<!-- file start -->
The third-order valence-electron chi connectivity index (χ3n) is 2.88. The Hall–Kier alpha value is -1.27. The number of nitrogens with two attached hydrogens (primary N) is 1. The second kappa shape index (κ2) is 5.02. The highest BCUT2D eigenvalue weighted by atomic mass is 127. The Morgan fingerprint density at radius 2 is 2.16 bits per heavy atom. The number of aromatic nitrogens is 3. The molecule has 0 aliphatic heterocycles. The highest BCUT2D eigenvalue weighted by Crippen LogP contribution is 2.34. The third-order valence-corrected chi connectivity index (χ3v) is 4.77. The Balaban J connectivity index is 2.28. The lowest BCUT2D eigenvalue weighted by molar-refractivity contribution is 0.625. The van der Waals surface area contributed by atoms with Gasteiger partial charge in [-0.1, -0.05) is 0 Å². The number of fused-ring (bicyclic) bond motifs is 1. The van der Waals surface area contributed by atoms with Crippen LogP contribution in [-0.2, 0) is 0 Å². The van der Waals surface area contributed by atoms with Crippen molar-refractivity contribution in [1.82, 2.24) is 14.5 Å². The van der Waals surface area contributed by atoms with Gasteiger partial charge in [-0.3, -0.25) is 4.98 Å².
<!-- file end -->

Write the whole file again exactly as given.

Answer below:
The third-order valence-electron chi connectivity index (χ3n) is 2.88. The Hall–Kier alpha value is -1.27. The number of nitrogens with two attached hydrogens (primary N) is 1. The second kappa shape index (κ2) is 5.02. The highest BCUT2D eigenvalue weighted by atomic mass is 127. The Morgan fingerprint density at radius 2 is 2.16 bits per heavy atom. The number of aromatic nitrogens is 3. The molecule has 0 aliphatic heterocycles. The highest BCUT2D eigenvalue weighted by Crippen LogP contribution is 2.34. The third-order valence-corrected chi connectivity index (χ3v) is 4.77. The Balaban J connectivity index is 2.28. The lowest BCUT2D eigenvalue weighted by molar-refractivity contribution is 0.625. The van der Waals surface area contributed by atoms with Gasteiger partial charge in [-0.1, -0.05) is 0 Å². The number of fused-ring (bicyclic) bond motifs is 1. The van der Waals surface area contributed by atoms with Crippen LogP contribution in [-0.2, 0) is 0 Å². The van der Waals surface area contributed by atoms with Crippen molar-refractivity contribution in [1.82, 2.24) is 14.5 Å². The van der Waals surface area contributed by atoms with Gasteiger partial charge in [-0.3, -0.25) is 4.98 Å².